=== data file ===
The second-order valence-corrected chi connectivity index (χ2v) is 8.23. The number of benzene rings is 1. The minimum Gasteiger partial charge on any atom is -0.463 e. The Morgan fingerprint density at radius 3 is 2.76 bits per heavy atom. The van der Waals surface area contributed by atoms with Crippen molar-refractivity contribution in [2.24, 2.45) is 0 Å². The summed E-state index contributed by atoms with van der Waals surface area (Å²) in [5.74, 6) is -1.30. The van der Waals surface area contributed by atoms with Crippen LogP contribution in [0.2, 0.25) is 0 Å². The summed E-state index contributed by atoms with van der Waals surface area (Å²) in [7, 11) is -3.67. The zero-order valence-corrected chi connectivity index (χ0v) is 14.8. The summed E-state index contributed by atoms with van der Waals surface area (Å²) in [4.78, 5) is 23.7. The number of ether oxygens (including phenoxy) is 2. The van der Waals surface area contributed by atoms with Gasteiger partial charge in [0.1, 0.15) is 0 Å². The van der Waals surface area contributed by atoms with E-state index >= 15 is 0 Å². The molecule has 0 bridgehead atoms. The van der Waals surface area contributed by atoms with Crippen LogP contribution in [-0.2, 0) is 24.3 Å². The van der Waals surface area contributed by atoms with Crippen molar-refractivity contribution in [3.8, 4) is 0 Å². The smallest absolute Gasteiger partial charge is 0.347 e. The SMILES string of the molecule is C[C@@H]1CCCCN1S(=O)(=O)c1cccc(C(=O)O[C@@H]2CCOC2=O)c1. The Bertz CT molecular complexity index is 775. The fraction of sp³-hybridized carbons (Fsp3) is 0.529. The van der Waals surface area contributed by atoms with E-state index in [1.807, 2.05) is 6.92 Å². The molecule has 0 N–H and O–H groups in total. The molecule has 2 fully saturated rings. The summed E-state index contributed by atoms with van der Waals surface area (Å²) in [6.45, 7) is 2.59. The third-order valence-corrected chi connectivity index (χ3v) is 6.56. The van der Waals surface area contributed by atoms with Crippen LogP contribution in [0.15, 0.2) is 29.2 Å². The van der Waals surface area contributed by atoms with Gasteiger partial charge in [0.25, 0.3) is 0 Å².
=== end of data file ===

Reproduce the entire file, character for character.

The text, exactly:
The second-order valence-corrected chi connectivity index (χ2v) is 8.23. The number of benzene rings is 1. The minimum Gasteiger partial charge on any atom is -0.463 e. The Morgan fingerprint density at radius 3 is 2.76 bits per heavy atom. The van der Waals surface area contributed by atoms with Crippen molar-refractivity contribution in [2.24, 2.45) is 0 Å². The summed E-state index contributed by atoms with van der Waals surface area (Å²) in [5.74, 6) is -1.30. The van der Waals surface area contributed by atoms with Crippen LogP contribution in [0.2, 0.25) is 0 Å². The summed E-state index contributed by atoms with van der Waals surface area (Å²) in [7, 11) is -3.67. The zero-order valence-corrected chi connectivity index (χ0v) is 14.8. The summed E-state index contributed by atoms with van der Waals surface area (Å²) in [4.78, 5) is 23.7. The number of ether oxygens (including phenoxy) is 2. The van der Waals surface area contributed by atoms with Gasteiger partial charge in [0.1, 0.15) is 0 Å². The van der Waals surface area contributed by atoms with E-state index >= 15 is 0 Å². The molecule has 0 bridgehead atoms. The van der Waals surface area contributed by atoms with Crippen LogP contribution in [-0.2, 0) is 24.3 Å². The van der Waals surface area contributed by atoms with Crippen molar-refractivity contribution in [3.8, 4) is 0 Å². The smallest absolute Gasteiger partial charge is 0.347 e. The SMILES string of the molecule is C[C@@H]1CCCCN1S(=O)(=O)c1cccc(C(=O)O[C@@H]2CCOC2=O)c1. The Bertz CT molecular complexity index is 775. The fraction of sp³-hybridized carbons (Fsp3) is 0.529. The van der Waals surface area contributed by atoms with E-state index in [1.807, 2.05) is 6.92 Å². The molecule has 0 N–H and O–H groups in total. The molecule has 2 fully saturated rings. The summed E-state index contributed by atoms with van der Waals surface area (Å²) in [6.45, 7) is 2.59. The third-order valence-corrected chi connectivity index (χ3v) is 6.56. The van der Waals surface area contributed by atoms with Crippen LogP contribution in [0.15, 0.2) is 29.2 Å². The van der Waals surface area contributed by atoms with Gasteiger partial charge in [0.25, 0.3) is 0 Å².